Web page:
1. Choose the Select Tool and select any item, or multiple items.
2. Read the values at the bottom left corner of the blue selection highlight box.
3. Or, read the values to the right of the preview thumb at the top of the Inspection Panel.
To find the horizontal and vertical distance in pixels between any two items:
1. Choose the Measure Tool and select any item.
2. Hover over any other item and read the values next to the horizontal and vertical red lines.
If you have a text layer selected you’ll see a clipped preview of the content in the Inspection Panel, as well as its width and height, and a quick Copy text button you can use to grab the text therein for pasting into your code.
1. Choose the Color Picker Tool and move your mouse around the stage, watching the color preview until you have the color you want.
2. Click in that location and your color will be added to the Colors subsection in the Inspection Panel, with the hexcodes displayed for each.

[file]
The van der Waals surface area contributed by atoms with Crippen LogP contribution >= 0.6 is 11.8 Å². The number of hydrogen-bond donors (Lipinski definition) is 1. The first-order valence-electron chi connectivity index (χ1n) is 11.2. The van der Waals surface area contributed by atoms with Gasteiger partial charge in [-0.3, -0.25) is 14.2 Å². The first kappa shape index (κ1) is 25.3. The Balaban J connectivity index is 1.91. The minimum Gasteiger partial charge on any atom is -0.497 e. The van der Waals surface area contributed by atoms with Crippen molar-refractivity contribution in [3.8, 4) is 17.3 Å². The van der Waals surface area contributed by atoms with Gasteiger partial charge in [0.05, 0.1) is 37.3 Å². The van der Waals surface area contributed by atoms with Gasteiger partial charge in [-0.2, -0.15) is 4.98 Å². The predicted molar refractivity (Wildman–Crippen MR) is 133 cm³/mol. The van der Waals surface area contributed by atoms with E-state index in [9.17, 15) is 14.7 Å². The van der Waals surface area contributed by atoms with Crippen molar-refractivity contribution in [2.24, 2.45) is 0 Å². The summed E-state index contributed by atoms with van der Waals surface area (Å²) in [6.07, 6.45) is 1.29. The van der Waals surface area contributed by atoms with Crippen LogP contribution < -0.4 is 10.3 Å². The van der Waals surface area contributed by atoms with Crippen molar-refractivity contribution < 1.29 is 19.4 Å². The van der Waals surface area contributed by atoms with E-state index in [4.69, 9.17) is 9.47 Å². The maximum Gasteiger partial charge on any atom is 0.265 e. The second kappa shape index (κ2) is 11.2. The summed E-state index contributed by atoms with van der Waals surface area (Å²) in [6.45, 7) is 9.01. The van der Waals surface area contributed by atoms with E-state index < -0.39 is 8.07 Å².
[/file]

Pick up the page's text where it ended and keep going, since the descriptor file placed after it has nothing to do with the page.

1. Choose the Select Tool and select any item, or multiple items.
2. In the Inspection Panel under the panel’s Export subsection click the little file icon with the blue plus sign on it to set your selection as an asset.
3. The name of your asset will be drawn from the layer name. Choose PNG, JPEG or SVG export, then click “Export now”. If it’s the first asset export of the project you’ll be able to choose a destination folder, otherwise the file will be exported straight away.
After you have set your selection as an asset it will also appear in the assets panel. From here you can click the magnifying glass icon to be taken to the folder storing your asset exports.